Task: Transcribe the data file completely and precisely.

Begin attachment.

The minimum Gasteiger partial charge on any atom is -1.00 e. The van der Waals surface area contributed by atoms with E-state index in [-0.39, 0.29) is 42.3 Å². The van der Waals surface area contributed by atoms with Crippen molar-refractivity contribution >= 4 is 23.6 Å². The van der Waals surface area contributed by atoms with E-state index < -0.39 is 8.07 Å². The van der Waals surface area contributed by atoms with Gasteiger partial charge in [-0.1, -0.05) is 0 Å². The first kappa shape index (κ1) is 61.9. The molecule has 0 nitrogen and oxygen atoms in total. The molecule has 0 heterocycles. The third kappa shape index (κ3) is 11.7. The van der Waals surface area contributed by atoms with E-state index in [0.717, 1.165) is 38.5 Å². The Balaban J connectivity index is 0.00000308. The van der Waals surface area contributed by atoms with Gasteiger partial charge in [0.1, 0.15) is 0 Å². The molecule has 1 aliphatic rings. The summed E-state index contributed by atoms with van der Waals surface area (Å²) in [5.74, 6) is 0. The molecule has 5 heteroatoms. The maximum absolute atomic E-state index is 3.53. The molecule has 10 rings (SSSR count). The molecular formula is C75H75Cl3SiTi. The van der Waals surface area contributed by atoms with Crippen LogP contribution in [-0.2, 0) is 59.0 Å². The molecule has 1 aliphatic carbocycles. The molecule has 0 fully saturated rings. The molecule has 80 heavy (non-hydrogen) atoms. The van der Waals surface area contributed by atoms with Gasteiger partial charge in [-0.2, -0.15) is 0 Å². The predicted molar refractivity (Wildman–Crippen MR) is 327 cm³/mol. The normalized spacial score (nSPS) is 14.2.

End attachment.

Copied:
The minimum Gasteiger partial charge on any atom is -1.00 e. The van der Waals surface area contributed by atoms with E-state index in [-0.39, 0.29) is 42.3 Å². The van der Waals surface area contributed by atoms with Crippen molar-refractivity contribution >= 4 is 23.6 Å². The van der Waals surface area contributed by atoms with E-state index < -0.39 is 8.07 Å². The van der Waals surface area contributed by atoms with Gasteiger partial charge in [-0.1, -0.05) is 0 Å². The first kappa shape index (κ1) is 61.9. The molecule has 0 nitrogen and oxygen atoms in total. The molecule has 0 heterocycles. The third kappa shape index (κ3) is 11.7. The van der Waals surface area contributed by atoms with E-state index in [0.717, 1.165) is 38.5 Å². The Balaban J connectivity index is 0.00000308. The van der Waals surface area contributed by atoms with Gasteiger partial charge in [0.1, 0.15) is 0 Å². The molecule has 1 aliphatic rings. The summed E-state index contributed by atoms with van der Waals surface area (Å²) in [5.74, 6) is 0. The molecule has 5 heteroatoms. The maximum absolute atomic E-state index is 3.53. The molecule has 10 rings (SSSR count). The molecular formula is C75H75Cl3SiTi. The van der Waals surface area contributed by atoms with Crippen LogP contribution in [-0.2, 0) is 59.0 Å². The molecule has 1 aliphatic carbocycles. The molecule has 0 fully saturated rings. The molecule has 80 heavy (non-hydrogen) atoms. The van der Waals surface area contributed by atoms with Gasteiger partial charge in [-0.2, -0.15) is 0 Å². The predicted molar refractivity (Wildman–Crippen MR) is 327 cm³/mol. The normalized spacial score (nSPS) is 14.2.